Tricounty News

Behind the Pledge of Allegiance

By Misty Aho, Intern

The Pledge of Allegiance has not always been the 31 words we all know. It has been changed repeatedly throughout the history of the United States.

In September 1892, a Boston magazine, The Youth's Companion, added a 23-word column for students to use during school activities. This was a way to honor the 400-year discovery of America, also know as Columbus Day.

That article read, "I pledge allegiance to my Flag, and to the Republic for which it stands: one Nation indivisible, with liberty and justice for all."

Then June 14, 1923, people everywhere across the nation began to recite these words. At the first National Flag Conference meeting, people were concerned that immigrants would get confused with the statement, "my flag," so they changed it to "the flag of the United States." One year later, they added, "of America."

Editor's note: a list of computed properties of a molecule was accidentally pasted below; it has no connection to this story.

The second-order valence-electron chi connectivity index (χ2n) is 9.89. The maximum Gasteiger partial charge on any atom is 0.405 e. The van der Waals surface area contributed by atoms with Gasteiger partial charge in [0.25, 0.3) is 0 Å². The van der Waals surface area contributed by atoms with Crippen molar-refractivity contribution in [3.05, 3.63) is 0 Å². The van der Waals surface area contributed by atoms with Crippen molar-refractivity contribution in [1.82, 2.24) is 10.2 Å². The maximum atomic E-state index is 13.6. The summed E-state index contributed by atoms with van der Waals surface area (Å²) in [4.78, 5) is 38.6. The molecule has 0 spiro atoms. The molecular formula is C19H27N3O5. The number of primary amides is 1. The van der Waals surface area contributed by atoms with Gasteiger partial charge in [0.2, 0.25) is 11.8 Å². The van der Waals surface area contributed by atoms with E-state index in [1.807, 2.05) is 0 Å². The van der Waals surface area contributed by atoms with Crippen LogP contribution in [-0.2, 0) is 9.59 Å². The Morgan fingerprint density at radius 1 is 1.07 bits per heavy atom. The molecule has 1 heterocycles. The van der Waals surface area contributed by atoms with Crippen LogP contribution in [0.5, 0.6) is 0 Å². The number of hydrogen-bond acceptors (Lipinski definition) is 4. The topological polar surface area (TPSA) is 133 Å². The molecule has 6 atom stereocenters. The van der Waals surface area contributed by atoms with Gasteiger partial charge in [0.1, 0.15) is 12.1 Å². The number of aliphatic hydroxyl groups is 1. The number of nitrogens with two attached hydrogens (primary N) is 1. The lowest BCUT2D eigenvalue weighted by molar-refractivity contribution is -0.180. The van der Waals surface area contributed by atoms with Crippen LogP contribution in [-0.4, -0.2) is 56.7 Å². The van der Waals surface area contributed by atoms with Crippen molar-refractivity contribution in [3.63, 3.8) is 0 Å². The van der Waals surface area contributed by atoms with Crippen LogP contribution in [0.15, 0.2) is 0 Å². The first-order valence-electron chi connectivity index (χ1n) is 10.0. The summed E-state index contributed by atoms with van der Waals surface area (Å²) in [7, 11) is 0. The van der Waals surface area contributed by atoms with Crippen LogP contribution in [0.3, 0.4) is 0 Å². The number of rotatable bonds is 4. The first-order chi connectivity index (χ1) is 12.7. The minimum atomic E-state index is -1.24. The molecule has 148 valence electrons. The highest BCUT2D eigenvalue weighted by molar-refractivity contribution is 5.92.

Since then the Pledge of Allegiance has been recited around the nation.

On Flag Day 1954, when the world was under communist threats, our 34th President of the United States signed the agreement to add, "Under God," into the Pledge of Allegiance. That man was President Dwight D. Eisenhower.

Upon approval of adding these words, Eisenhower said, "In this way we are reaffirming the transcendence of religious faith in America's heritage and future; in this way we shall constantly strengthen those spiritual weapons which forever will be our country's most powerful resource in peace and war."

From thence on, the Pledge now reads; "I pledge allegiance to the flag of the United States of America, and to the Republic for which it stands, one Nation under God, indivisible, with liberty and justice for all."